​Welcome to Part ​Two in our "Don't Catch What Your Parents Had" series, about genetics. ​You must have read or heard something that spoke to you since you are back for more. ​​See transcript below.

​Let me remind you again ​to ​make good choices! 

​​complete article plus video series:

​​We created a page for you with an article ​that has even more useful tips and all 4 videos.

Check it out at rosiebank.com/genetics.

Transcript Video Two

Welcome back, especially the Daisies of the world.

As I said in my last video, a large majority of my clients out there are moving away from something. They fear catching what their parents had.  

Learning how to focus on what you want to achieve versus what you are afraid of happening is a little bit life-changing when it comes to your health. This is one of the primary roles for coaches like me, namely, to help someone adjust her point of focus. I have a business coach who helps me do this very thing. Sometimes I can’t turn that barge by myself.

Today I want to talk about genetics. I want to go through this whole idea that you can catch your parents’ health challenges because of genetics. I’d like to go through some of the myths about genetics.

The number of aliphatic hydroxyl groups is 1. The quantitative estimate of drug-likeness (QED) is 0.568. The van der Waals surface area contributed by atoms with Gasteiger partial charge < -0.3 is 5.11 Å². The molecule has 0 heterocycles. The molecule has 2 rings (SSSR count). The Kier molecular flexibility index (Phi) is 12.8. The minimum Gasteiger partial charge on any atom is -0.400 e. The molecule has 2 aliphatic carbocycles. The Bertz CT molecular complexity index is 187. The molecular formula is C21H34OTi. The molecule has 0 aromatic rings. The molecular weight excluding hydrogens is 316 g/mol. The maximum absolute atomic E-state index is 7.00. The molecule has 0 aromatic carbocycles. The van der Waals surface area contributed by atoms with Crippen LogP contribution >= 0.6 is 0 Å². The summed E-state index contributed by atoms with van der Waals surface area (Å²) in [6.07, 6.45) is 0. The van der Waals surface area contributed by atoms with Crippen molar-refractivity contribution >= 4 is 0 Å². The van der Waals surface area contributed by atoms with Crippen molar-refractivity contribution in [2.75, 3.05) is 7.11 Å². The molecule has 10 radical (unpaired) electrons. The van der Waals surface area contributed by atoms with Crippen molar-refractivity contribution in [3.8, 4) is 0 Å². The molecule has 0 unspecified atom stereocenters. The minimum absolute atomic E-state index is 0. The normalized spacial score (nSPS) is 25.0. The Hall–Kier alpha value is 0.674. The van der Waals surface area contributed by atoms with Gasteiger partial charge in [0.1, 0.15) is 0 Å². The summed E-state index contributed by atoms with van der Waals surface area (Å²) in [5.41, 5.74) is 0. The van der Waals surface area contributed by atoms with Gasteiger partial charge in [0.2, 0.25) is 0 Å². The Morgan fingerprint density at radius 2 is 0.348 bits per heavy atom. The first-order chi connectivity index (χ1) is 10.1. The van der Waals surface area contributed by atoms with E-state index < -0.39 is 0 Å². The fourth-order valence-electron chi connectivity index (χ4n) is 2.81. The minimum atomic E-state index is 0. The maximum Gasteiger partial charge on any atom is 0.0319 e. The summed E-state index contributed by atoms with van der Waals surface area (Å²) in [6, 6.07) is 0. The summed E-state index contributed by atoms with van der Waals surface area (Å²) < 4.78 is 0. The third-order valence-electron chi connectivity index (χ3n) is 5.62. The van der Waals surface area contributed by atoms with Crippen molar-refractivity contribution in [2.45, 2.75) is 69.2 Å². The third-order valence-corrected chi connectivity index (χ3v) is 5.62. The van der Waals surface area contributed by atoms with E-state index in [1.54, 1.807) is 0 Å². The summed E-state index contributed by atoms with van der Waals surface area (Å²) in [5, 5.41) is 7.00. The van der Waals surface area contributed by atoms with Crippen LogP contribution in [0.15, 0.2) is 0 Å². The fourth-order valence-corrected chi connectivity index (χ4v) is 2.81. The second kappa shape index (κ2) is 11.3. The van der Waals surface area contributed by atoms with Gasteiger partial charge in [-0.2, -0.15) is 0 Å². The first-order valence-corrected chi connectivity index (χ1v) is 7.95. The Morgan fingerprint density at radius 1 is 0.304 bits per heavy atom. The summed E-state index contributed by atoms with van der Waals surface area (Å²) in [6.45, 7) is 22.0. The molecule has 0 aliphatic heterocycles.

Yes, of course, you have genetic markers. Your parents left you with a combination of their DNA signatures. Let’s consider how these genes express themselves in your body, given your lifestyle.  What you were born with is not necessarily a fait accompli when it comes to your life story about health and longevity.

Take two identical twins who have the same genetic codes but who lived different lifestyles. For example, they were separated at birth. The twins can develop different diseases and health challenges. They can even have unequal longevity.

In the next video, I will introduce Dr. Debra Shapiro, founder of A New View of Food. She will explain to you what epigenetics is and why ​it is important.

Regarding the twins, they inherited an identical copy of their parents’ genetic imprint. But, when they made different choices and lived different lifestyles, then their stories diverge.  

What does this have to do with you? Like I mentioned in the first video, knowing what is lurking in your parents’ health history is useful and informative. And then still, look ahead, choosing how you want to take care of your health and your body.

This will be significant in your ability to take ultimate responsibility for the way you want to live your life. The movement and exercise you wish to enjoy, the wholesome food you choose to feed yourself, and other key lifestyle factors. This is also called living life by design, rather than by default.